the only real people are the people who never existed.–Oscar Wilde

Setting: Lunch yesterday at Chez Albert in Amherst, a small, cute, dark French restaurant. I am seated in the window, with a professor of French Literature who I’ll leave anonymous. We’ve had eggplant Napoleons and are finishing up.

French Lit Professor: Just as long as you don’t do something like, well, I mean the mistakes people make when they write about Paris in the 19th Century are just terrible.

Me: Tell me, please. I was going to ask you but then I didn’t. What are the worst ones?

FLP: Well, parties in the Tuileries when it was knocked down, or even people living there when it was still a ruin. There was one novel where they climbed the Eiffel Tower, which hadn’t been built at the time. In another, they got on the Metro, which wasn’t in place until 1909 or something. This isn’t hard to check!

Me: [Blinking in horror at the idea of being one of these people] There’s that beautiful collection of photographs online, through Northwestern University, of the ruined Tuileries.

I’ve gone to Paris to do stage-blocking. I’ve stood where she’d stand, to see what she’d see, and then got a book of postcard photos, with pictures of monuments now, vs. then…

FLP: I have that book! And then, my Lord. There we were in the Louvre, the Louvre! And they were selling that tour, for that. . . the [bestseller title redacted].

[He squints] And that book has a scene where he describes at the beginning going from the Left Bank to the Right Bank and it’s as if it’s reversed. All of the monuments in reverse, right at the beginning. And they have [bestseller title redacted] tours on sale in the Louvre with these mistakes. My wife noticed it first and then I did. I mean. . .Don’t do that.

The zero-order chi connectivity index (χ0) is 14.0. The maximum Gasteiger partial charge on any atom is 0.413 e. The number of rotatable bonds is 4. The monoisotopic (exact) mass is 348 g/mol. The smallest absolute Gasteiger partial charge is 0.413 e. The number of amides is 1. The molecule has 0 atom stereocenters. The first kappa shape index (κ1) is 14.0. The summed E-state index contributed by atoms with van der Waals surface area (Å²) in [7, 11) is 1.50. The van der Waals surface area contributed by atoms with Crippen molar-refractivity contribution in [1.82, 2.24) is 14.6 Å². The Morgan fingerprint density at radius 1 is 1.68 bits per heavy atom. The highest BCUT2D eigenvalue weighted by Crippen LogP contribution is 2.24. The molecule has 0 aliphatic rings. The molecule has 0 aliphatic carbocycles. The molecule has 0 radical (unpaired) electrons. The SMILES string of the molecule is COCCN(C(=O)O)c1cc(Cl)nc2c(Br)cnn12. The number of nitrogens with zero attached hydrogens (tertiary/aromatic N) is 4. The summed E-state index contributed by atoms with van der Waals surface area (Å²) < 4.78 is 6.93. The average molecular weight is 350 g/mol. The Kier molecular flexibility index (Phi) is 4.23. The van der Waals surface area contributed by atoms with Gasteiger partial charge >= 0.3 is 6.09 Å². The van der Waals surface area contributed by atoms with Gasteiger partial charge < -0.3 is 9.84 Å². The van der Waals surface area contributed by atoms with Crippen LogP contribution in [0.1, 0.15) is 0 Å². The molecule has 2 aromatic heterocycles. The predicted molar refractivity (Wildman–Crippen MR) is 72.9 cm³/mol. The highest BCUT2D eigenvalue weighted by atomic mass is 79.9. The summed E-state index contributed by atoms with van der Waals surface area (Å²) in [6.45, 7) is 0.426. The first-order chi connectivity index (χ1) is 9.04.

Me: I’m trying very hard not to.

FLP: If you like, I’ll read the draft and I can tell you where you’re messing up, if I know.

Me: I’d like that. I’d prefer you find the mistakes before rather than after.


  1. Don’t worry needlessly Alex. Your book will be wonderful and beautifully written, whereas {bestseller title redacted} sucked out loud and was poorly written.

  2. Thanks, Tony— ‘blinking in horror’ was meant to be a little funny. But there’s two things. One, in the experience of myself and other authors I know, there are people out there with knives waiting for you to get just one detail wrong. I’ve had anecdotes from too many friends to disregard the importance of ‘getting it right’, so, while I’m not having anxiety attacks, I’ll be seeing more experts until I’m done.

    Two, nothing disappoints someone who wants to like you more than you being ignorant on your topic. A writer giving wrong details, for a reader that’s like going to a restaurant and having bad food.

    Though yes, the mistakes didn’t keep [bestseller title redacted] from making a lot of money.

  3. “I’d prefer you find the mistakes before rather than after.”

    Isn’t that kind of everything, I mean true of everything?

    sigh. I need to go redact some stuff.

  4. The French Revolution was the only thing that ever interested me in my European History class. I think I’ll enjoy your next novel.

  5. I threw a huge party for 200 or so of my closest friends and family, gave out the free stuff and sold the books… got home, sore feet and partied out. Content and proud and all such things.

    The next morning, just before local bookstores sold it, and a huge promo thing, I ran a hot bath, took the book into it with me. Read and read and read… and there, on the last page was a glaring, GLARING error. I nearly broke my legs jumping from the tub to the telephone.

    Monday morning = reprint.
    Fortunately, they’d only done 500 for the weekend. Also best if you own the place.

    It was a very good lesson in letting someone else have their hands on it one more time before it goes to press.

    As you wrote in your comment, people are nasty and waiting with knives.

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